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 The last to come over were the cavalry. They sent a messenger to Octavius to ask if they should kill Lepidus, who was no longer a commander. He replied in the negative. Thus was Lepidus deserted by all and bereft, in a moment of time, of so exalted a station and so great an army. He changed his costume and hastened to Octavius, all the spectators running with him to enjoy the spectacle. Octavius started up as he approached, and prevented him from throwing himself at his feet, and sent him to Rome in the garb of a private citizen, which he was wearing, deprived of his command, but not of the priesthood, which he held. And so this man, who had often been a commander and once a triumvir, who had appointed magistrates and had proscribed so many men of his own rank, passed his life as a private citizen, asking favors of some of the proscribed, who were magistrates at a later period.1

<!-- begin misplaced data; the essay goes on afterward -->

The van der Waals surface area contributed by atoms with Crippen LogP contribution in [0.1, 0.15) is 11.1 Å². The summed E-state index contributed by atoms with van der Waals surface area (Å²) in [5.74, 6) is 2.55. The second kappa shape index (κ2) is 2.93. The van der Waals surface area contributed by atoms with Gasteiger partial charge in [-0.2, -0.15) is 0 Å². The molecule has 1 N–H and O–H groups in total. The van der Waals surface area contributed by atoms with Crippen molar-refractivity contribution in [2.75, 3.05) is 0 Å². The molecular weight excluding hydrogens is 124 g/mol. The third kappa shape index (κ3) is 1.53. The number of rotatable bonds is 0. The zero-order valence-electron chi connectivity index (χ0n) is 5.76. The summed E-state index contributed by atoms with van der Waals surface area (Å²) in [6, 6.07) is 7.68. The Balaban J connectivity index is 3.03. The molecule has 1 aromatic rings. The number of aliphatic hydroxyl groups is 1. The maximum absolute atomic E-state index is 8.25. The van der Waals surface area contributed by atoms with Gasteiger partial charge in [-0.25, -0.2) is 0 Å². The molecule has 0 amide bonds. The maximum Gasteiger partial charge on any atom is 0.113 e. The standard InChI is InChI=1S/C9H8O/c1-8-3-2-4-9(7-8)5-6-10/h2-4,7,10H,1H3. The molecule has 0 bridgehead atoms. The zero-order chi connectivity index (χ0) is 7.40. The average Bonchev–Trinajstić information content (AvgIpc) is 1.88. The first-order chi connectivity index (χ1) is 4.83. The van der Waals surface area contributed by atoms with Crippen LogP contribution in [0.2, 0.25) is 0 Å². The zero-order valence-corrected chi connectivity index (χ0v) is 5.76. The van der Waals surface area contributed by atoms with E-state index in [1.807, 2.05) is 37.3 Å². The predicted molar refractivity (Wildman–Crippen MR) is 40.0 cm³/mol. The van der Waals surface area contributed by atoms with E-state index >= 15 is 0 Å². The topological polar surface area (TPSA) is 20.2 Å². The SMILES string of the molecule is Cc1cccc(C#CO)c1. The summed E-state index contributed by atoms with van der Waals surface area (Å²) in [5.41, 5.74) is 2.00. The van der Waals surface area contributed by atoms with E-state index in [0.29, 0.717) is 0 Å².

1 See iv. 50 supra.
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